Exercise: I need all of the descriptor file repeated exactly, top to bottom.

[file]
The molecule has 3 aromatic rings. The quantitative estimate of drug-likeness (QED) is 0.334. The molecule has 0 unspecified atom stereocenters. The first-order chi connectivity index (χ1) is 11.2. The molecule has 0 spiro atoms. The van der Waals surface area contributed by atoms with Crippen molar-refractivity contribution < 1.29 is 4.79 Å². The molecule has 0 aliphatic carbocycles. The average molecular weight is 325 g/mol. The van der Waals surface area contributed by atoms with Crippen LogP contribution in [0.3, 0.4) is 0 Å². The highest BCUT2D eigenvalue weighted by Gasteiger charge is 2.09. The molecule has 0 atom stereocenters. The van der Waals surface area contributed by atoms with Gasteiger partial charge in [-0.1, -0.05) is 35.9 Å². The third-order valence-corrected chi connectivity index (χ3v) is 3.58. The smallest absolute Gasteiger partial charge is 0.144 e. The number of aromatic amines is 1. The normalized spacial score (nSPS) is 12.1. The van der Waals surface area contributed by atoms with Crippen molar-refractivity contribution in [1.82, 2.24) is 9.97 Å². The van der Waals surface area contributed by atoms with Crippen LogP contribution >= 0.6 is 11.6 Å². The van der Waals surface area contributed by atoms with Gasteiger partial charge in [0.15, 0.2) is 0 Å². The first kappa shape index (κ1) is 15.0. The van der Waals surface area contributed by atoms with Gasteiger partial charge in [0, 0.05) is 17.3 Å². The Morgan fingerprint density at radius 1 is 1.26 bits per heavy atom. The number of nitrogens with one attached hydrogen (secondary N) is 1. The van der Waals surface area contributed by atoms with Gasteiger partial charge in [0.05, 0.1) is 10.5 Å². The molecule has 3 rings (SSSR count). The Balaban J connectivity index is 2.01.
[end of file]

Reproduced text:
The molecule has 3 aromatic rings. The quantitative estimate of drug-likeness (QED) is 0.334. The molecule has 0 unspecified atom stereocenters. The first-order chi connectivity index (χ1) is 11.2. The molecule has 0 spiro atoms. The van der Waals surface area contributed by atoms with Crippen molar-refractivity contribution < 1.29 is 4.79 Å². The molecule has 0 aliphatic carbocycles. The average molecular weight is 325 g/mol. The van der Waals surface area contributed by atoms with Crippen LogP contribution in [0.3, 0.4) is 0 Å². The highest BCUT2D eigenvalue weighted by Gasteiger charge is 2.09. The molecule has 0 atom stereocenters. The van der Waals surface area contributed by atoms with Gasteiger partial charge in [-0.1, -0.05) is 35.9 Å². The third-order valence-corrected chi connectivity index (χ3v) is 3.58. The smallest absolute Gasteiger partial charge is 0.144 e. The number of aromatic amines is 1. The normalized spacial score (nSPS) is 12.1. The van der Waals surface area contributed by atoms with Crippen molar-refractivity contribution in [1.82, 2.24) is 9.97 Å². The van der Waals surface area contributed by atoms with Crippen LogP contribution >= 0.6 is 11.6 Å². The van der Waals surface area contributed by atoms with Gasteiger partial charge in [0.15, 0.2) is 0 Å². The first kappa shape index (κ1) is 15.0. The van der Waals surface area contributed by atoms with Gasteiger partial charge in [0, 0.05) is 17.3 Å². The Morgan fingerprint density at radius 1 is 1.26 bits per heavy atom. The number of nitrogens with one attached hydrogen (secondary N) is 1. The van der Waals surface area contributed by atoms with Gasteiger partial charge in [0.05, 0.1) is 10.5 Å². The molecule has 3 rings (SSSR count). The Balaban J connectivity index is 2.01.